There she goes
The girl with the yellow umbrella
Flowy black autumn print dress
Complemented with the boots up high
Cheeks red like a berry from a vineyard
Eyes bright like the dew drops of a morning rose
Hair like the spring was let loose

Strong and bold like a warrior queen
Gentle like the snowflakes on a wintry eve
She walks away with grace
With her own unfathomable ways

She keeps trudging ahead
Holding her umbrella up high
She isn’t afraid of the rain
But she carries it with all the fain
For there is no shame
In looking out for yourself
She is the girl with the yellow umbrella
She is us, she is we all
Beautiful, uninhibited and special
As we all are



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Take me back to a simpler time

Take me away to a better world

A world where xenophobia is still a foreign word

A world where words like genocide and anti-semitism, still absent from the dictionaries

A time when there were simple melodies and simpler lives

A time when people still knew the meaning of loving and living

A time when people didn’t die at the age of forty because of their hearts failing

But that sounds like a dream, you might reckon

In fact an imaginary utopian one

But just imagine a world, a lot less complicated

Just imagine a world, a lot more simplified

A world where we don’t produce nuclear weapons in the name of technology

A world where we don’t go about slaughtering people in the name of religion

And slaughtering animals in the name of nutrition

A world where leaders aren’t drunk on power and fame

A world where a single click cannot find a person’s address and name

A world where you can’t simply block people on social media and eradicate them out of your lives.

If you want to eradicate something, eradicate all the reasons that made you so fragile that you had to resort to such things in the first place.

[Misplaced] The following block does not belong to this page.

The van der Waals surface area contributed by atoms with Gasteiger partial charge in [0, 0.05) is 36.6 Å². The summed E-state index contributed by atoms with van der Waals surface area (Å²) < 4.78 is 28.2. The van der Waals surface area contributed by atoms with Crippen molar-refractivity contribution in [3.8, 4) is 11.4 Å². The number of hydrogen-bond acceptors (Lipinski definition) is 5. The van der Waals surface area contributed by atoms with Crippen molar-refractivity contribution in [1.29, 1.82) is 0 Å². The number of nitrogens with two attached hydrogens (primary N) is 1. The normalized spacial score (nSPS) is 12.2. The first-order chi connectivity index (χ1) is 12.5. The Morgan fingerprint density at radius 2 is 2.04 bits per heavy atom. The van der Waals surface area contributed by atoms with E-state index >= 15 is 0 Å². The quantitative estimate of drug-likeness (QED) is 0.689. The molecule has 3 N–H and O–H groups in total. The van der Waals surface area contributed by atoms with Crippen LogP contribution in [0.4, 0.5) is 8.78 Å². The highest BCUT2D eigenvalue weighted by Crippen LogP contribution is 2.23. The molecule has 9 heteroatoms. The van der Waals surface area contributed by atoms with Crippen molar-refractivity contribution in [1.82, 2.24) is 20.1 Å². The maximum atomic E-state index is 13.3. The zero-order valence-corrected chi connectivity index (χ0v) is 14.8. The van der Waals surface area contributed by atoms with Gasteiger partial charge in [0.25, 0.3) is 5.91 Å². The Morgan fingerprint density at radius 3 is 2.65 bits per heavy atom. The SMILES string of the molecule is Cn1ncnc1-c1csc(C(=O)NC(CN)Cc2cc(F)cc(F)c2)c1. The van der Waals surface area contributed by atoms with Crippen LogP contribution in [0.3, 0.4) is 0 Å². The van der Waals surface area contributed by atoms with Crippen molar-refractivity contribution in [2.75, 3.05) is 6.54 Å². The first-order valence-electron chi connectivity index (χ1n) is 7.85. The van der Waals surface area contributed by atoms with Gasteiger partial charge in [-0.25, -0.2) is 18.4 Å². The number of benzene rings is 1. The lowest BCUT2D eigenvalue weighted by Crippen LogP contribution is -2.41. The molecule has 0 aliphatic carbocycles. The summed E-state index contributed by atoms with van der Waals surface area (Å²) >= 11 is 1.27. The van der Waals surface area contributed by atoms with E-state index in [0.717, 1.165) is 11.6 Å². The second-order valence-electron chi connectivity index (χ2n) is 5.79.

Eradicate anger

Eradicate hatred

Eradicate poverty

Eradicate racism

Eradicate fascism

Eradicate terrorism

Plant love in the hearts of people

Plant acceptance and equality

And if nothing at all, at-least plant a sapling in your backyard

Take me away to a world,

Where world peace isn’t like a mirage anymore

But as they say charity begins at home

So let’s try to un-complicate our lives first

All the chaos and all the unrest

It will all just follow.

This unsolicited advice coming from quite a complicated person

Absurd, even I reckon

But aren’t we all struggling souls knocking at the same door

Well then let’s try to open the doors

The doors of a world much simpler, and a world much better.





to forgive and forget


In an attempt to heal the brokenness he left behind

She sits down again with a pen in her hand

In another try of feeling hole again

She begins to scribble away her pain

Remembering  all the lies he told her once

And how her innocent self believed them all at once


Alas came the storm of reality, a hurricane of verity

Same stories, he’s telling them all again

But only to someone else

She though is still stuck there, trying to liberate

Dreaming of a future, more perceptive


We all eat lies when our hearts are hungry

But the lessons learnt still remain uncanny


Forgive and forget, they say

Life is too short for dismay

Let go my dear, they say

But “how to” they never say


Maybe that’s for oneself to figure out

To give up all apprehensions and doubt

To relinquish from the clutches of the past

And to reach where we belong real fast


I don’t say forgetting is easy

Forgiving, not even close

Like there are thorns with the beautiful rose

But they still cannot affect its august allure

Similarly always remember you’re worth much more

And these setbacks

Only milestones



Clad in a sparkling white kurta pyjama, he sits in the backyard
White just as pure as his heart, white just as noble as his pride
He sips the cinnamon flavoured tea
While humming the gazals from his book of poetry
There is peace on his radiant face
His demeanour reflects nothing but grace
The wrinkles on his forehead reveal his garnered wisdom
Holding the radio with old songs over the window
He taps his feet along with the melody
So lost and yet so focused in his meditations
Every morning he chants his prayers and felicitations
Teaching me the spiritual way of life all these years